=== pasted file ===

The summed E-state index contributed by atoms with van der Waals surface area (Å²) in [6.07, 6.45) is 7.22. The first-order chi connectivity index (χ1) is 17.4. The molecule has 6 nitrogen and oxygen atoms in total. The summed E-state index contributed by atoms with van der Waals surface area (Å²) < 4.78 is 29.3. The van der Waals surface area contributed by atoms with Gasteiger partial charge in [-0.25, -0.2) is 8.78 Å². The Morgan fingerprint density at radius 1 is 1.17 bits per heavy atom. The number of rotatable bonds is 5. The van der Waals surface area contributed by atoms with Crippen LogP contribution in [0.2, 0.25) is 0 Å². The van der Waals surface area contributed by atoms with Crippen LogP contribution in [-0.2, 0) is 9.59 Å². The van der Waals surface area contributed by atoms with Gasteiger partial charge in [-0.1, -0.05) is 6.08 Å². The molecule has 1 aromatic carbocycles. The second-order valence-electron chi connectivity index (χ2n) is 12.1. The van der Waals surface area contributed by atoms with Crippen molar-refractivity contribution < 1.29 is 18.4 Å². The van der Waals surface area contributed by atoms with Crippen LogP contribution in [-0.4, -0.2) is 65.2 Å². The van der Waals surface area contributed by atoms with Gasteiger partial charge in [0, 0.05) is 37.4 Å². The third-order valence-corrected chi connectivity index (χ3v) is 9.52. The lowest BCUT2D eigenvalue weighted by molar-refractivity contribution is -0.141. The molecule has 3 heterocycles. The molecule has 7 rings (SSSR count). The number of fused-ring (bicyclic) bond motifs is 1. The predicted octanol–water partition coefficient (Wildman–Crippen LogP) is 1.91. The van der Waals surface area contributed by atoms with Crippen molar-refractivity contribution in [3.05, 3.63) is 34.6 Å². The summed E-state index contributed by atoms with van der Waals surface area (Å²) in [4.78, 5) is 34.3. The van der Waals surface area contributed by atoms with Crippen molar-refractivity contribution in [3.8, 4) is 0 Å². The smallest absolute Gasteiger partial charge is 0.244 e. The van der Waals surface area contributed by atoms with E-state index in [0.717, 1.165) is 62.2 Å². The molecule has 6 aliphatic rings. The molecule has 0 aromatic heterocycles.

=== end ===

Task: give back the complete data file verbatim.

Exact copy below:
The summed E-state index contributed by atoms with van der Waals surface area (Å²) in [6.07, 6.45) is 7.22. The first-order chi connectivity index (χ1) is 17.4. The molecule has 6 nitrogen and oxygen atoms in total. The summed E-state index contributed by atoms with van der Waals surface area (Å²) < 4.78 is 29.3. The van der Waals surface area contributed by atoms with Gasteiger partial charge in [-0.25, -0.2) is 8.78 Å². The Morgan fingerprint density at radius 1 is 1.17 bits per heavy atom. The number of rotatable bonds is 5. The van der Waals surface area contributed by atoms with Crippen LogP contribution in [0.2, 0.25) is 0 Å². The van der Waals surface area contributed by atoms with Crippen LogP contribution in [-0.2, 0) is 9.59 Å². The van der Waals surface area contributed by atoms with Gasteiger partial charge in [-0.1, -0.05) is 6.08 Å². The molecule has 1 aromatic carbocycles. The second-order valence-electron chi connectivity index (χ2n) is 12.1. The van der Waals surface area contributed by atoms with Crippen molar-refractivity contribution < 1.29 is 18.4 Å². The van der Waals surface area contributed by atoms with Crippen LogP contribution in [-0.4, -0.2) is 65.2 Å². The van der Waals surface area contributed by atoms with Gasteiger partial charge in [0, 0.05) is 37.4 Å². The third-order valence-corrected chi connectivity index (χ3v) is 9.52. The lowest BCUT2D eigenvalue weighted by molar-refractivity contribution is -0.141. The molecule has 3 heterocycles. The molecule has 7 rings (SSSR count). The number of fused-ring (bicyclic) bond motifs is 1. The predicted octanol–water partition coefficient (Wildman–Crippen LogP) is 1.91. The van der Waals surface area contributed by atoms with Crippen molar-refractivity contribution in [3.05, 3.63) is 34.6 Å². The summed E-state index contributed by atoms with van der Waals surface area (Å²) in [4.78, 5) is 34.3. The van der Waals surface area contributed by atoms with Crippen molar-refractivity contribution in [3.8, 4) is 0 Å². The smallest absolute Gasteiger partial charge is 0.244 e. The van der Waals surface area contributed by atoms with E-state index in [0.717, 1.165) is 62.2 Å². The molecule has 6 aliphatic rings. The molecule has 0 aromatic heterocycles.